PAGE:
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Kansas Mesquite Barbecued Pheasant

Kansas Mesquite Barbecued Pheasant

Mesquite barbecued pheasant on a cutting board

True barbecue is done low and slow; try this smoked pheasant recipe to elevate your wild game cooking to the next level

In Kansas, barbecue is a religion. Instead of a pulpit, these devout folks gather around the barbecue pit every weekend. There are commandments to follow as well, with number one being, “Thou shalt not cover thy meat in sauce and call it barbecue.”

Authentic barbecue is the art of wood smoking low and slow, imbuing meat with immense flavor over several hours. In this recipe, I am using pheasant, brined ahead of time and smoked on my Camp Chef Woodwind pellet grill. You can use an electric smoker just as well, or even a log burner. A log burning smoker will create a more smoky flavor, but is harder to control the temperature.

There are several precise steps to this recipe because the target goal is a 160-degree F internal temperature for the breasts and 180-degree F for legs and wings (160 F for legs and wings on birds is too tough and chewy). Feel welcome to finish up this long, hard-earned, and delicious dish with your favorite BBQ sauce. In this instance, I went with Bearded Butcher Blend BBQ Sauce, which nicely complimented the flavors of the brine and the mesquite smoke.

Smoking Time Theory on an Upland Bird

Time needed: 3 hours and 30 minutes.

Summary of the smoke (broken down into more details below)

  1. First half hour

    legs at 160 degrees F

  2. Next two hours

    legs and wings at 160 degrees F

  3. Next half hour

    legs, wings, and breasts at 200 degrees F

  4. Final 20 minutes (or so)

    legs at 325 degrees F

Mesquite barbecued pheasant on a cutting board

Kansas Mesquite Barbecued Pheasant

Jack Hennessy
Think low and slow for the best BBQ pheasant you and your friends have ever had.
5 from 1 vote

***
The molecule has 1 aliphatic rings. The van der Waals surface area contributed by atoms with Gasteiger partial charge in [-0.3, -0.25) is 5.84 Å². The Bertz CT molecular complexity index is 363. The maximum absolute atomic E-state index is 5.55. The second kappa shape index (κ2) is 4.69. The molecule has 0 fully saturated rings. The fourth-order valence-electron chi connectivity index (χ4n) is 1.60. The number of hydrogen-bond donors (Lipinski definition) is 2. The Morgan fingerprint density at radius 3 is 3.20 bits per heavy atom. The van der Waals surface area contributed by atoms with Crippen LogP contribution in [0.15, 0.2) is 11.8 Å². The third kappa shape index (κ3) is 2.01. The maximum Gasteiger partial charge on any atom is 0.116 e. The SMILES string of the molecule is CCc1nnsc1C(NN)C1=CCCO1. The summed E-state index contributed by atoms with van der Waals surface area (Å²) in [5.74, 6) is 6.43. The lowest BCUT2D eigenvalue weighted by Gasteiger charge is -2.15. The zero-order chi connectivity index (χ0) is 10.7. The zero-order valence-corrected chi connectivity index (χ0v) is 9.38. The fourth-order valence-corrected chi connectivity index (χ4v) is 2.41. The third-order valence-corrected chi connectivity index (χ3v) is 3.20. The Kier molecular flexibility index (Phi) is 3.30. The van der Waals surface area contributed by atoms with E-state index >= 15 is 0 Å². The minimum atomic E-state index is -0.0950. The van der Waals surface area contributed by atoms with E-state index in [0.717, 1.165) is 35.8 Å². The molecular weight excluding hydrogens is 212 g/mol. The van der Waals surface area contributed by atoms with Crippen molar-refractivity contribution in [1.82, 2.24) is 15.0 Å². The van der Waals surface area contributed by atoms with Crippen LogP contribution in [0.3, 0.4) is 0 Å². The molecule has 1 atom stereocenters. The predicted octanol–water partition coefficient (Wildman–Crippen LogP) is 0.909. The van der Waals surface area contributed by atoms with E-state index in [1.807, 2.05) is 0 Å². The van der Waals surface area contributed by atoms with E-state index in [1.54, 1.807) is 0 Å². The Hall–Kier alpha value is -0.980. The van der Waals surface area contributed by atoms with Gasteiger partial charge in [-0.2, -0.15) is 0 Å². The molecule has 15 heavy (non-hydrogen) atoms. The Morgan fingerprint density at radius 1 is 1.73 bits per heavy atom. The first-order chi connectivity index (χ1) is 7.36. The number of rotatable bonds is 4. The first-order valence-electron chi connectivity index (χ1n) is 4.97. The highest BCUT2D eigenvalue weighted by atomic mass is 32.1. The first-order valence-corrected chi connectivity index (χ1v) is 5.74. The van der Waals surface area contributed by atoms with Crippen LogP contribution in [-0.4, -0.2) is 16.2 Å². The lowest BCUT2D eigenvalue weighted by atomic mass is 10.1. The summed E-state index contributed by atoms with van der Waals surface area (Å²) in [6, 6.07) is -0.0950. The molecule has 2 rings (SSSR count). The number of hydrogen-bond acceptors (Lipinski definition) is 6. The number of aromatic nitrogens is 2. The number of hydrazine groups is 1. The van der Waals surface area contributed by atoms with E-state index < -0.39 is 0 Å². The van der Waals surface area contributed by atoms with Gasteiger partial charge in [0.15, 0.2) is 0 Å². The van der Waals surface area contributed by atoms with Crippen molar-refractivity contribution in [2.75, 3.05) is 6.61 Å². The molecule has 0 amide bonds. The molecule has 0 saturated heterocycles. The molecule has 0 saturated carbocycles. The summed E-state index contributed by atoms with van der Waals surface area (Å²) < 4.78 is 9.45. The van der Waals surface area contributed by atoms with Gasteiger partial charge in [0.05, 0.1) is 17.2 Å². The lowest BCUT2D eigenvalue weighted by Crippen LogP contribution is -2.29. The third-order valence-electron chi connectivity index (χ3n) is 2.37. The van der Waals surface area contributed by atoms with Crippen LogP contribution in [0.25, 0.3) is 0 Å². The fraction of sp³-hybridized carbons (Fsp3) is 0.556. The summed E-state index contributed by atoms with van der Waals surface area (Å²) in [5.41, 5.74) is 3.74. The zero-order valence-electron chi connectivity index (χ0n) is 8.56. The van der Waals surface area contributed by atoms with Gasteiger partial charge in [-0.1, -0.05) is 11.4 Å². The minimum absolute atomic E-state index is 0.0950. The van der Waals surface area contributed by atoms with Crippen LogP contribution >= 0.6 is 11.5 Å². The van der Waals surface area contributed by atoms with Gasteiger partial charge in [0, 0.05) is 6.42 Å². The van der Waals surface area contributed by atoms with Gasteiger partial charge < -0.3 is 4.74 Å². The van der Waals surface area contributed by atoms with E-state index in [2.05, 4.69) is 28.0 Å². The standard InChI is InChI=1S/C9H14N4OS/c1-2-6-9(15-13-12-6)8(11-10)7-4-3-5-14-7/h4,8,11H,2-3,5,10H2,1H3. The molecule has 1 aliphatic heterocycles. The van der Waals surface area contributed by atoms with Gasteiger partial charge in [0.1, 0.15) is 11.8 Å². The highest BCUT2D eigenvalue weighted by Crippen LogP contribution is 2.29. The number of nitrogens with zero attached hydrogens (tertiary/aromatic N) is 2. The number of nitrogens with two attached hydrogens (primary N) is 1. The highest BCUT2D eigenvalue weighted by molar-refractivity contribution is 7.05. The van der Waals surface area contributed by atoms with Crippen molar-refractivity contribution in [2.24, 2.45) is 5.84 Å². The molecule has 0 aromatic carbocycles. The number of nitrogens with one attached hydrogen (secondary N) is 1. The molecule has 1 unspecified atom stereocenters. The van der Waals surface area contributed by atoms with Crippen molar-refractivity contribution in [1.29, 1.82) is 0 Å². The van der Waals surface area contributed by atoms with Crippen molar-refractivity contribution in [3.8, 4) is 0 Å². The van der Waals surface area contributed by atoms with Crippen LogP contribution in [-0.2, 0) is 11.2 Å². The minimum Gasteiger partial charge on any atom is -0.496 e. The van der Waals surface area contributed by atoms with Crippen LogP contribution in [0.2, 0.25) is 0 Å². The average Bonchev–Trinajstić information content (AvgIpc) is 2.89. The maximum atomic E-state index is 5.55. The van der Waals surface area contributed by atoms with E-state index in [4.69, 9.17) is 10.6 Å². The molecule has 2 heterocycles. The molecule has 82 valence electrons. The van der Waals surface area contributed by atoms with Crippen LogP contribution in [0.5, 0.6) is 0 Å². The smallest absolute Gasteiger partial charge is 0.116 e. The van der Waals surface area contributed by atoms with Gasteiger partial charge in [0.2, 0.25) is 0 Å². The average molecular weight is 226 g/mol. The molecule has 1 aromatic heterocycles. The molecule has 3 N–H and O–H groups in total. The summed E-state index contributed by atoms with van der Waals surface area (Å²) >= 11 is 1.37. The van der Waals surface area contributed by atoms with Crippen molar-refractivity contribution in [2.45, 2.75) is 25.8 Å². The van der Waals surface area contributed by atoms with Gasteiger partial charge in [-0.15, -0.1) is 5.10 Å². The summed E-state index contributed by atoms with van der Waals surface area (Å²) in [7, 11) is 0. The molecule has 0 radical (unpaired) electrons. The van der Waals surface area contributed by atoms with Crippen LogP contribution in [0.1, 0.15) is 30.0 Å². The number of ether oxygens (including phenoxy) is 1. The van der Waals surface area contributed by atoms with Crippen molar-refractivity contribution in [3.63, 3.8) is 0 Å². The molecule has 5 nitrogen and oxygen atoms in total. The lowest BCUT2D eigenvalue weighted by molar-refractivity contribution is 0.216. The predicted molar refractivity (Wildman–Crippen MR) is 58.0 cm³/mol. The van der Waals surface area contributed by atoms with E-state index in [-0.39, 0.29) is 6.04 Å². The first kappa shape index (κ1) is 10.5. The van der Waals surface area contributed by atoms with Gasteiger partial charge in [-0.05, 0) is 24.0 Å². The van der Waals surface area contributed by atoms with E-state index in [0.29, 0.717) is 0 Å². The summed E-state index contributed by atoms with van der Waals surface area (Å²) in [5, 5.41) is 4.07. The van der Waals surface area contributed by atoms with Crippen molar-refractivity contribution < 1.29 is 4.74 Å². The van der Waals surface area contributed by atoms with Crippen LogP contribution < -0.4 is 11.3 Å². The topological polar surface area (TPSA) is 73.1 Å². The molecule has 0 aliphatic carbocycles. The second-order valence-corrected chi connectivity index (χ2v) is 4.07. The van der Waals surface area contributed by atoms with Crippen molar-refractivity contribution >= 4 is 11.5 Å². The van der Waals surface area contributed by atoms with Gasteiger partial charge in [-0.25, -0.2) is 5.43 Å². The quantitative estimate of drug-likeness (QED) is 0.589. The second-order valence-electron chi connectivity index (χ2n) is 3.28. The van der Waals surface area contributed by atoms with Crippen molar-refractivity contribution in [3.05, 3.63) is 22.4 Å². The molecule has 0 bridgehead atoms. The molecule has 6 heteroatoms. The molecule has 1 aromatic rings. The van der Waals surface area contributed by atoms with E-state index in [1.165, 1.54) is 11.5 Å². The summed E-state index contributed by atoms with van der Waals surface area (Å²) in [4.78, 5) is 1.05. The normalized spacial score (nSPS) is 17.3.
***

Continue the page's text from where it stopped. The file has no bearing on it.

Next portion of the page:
Prep Time 12 hrs
Cook Time 3 hrs 30 mins
Course Main Course
Cuisine American
Servings 2
Calories 550 kcal

Equipment

  • Smoker or pellet grill

Ingredients
  

  • 1 pheasant rooster, broken down
  • ½ gal. warm water to boil the brine ingredients
  • ½ gal. very cold water to cool the brine
  • ½ cup kosher salt
  • ½ cup white sugar
  • ½ cup black peppercorns
  • ½ bulb fresh garlic, smashed
  • ¼ cup whole mustard seeds
  • ¼ cup whole coriander seeds
  • Your favorite BBQ sauce

Instructions
 

  • In a large pot or saucepan, add brine ingredients (everything but the pheasant and the BBQ sauce) to ½ gallon warm water and bring to a low simmer. Stir until salt and sugar are completely dissolved.
  • Remove pot from burner and add ½ gallon ice-cold water to cool the brine water. Adding extra ice cubes is fine, too. Set pot in fridge.
  • Add pheasant to brine pot once water is cold and allow to brine for 12-18 hours.
  • When done brining, thoroughly rinse off the brine from the rooster under cold water. Pat dry and place in fridge with plenty of ventilation on all sides to allow skin to dry.
  • Break down the pheasant according to these steps.
  • To smoke, set smoker or pellet grill to 160 degrees Fahrenheit and add legs and thighs. I don’t cut these apart until after smoking.
  • Smoke legs for 30 minutes, then add wings and smoke for another 2 hours.
  • Turn heat up to 200 degrees Fahrenheit, add breasts, and smoke for another 30 minutes.
  • Remove breasts and wings and tent with aluminum foil. Turn heat up to 325 degrees Fahrenheit to finish legs, or finish legs in an oven pre-heated to 325 degrees Fahrenheit. It should take another 15-20 minutes (perhaps even 30) for legs to hit 180 degrees Fahrenheit when roasting at 325 degrees Fahrenheit after smoking for a few hours. You can also cook the tenderloins at 325 degrees Fahrenheit while finishing up legs, but will likely only need 10-15 minutes to cook tenderloins at this temperature.
  • When finished cooking, cut thighs from legs and cut wings to separate the drumette from the wing. In a large mixing bowl, add all pheasant parts including breasts and cover with BBQ sauce. Whisk around with tongs to coat pheasant adequately then serve.

Nutrition

Calories: 550kcal
Keyword BBQ, Pheasant
Tried this recipe?Let us know how it was!

Enjoy! Reach out to me on Instagram (@WildGameJack) with any questions or comments and be sure to check out my other wild game recipes and cooking instructions here.

View Comments (3)
  • Reading your recipe, it appears that you are only cooking the breasts for 30 minutes at 200, is that correct?

    • Yes, that is correct. 30 minutes for breasts though the objective is to get the breasts around 160 internal temp. If you’re chopping up an older rooster whose breasts weigh much more than 4 ounces each (remember the tenderloin is removed), you may need to cook for 45 minutes, perhaps a bit longer at 200.

    • Troy, I did just make something similar this weekend and ended up keeping breasts on when cranking heat up to 325. So breasts at 200 for half hour followed by 20 minutes, perhaps a few more, at 325. I also only add tenderloins once heating up to 325. 20 minutes for tenderloins at 325, straight from fridge, seemed good. Breasts were still tender on inside but also slightly crispy on outside.

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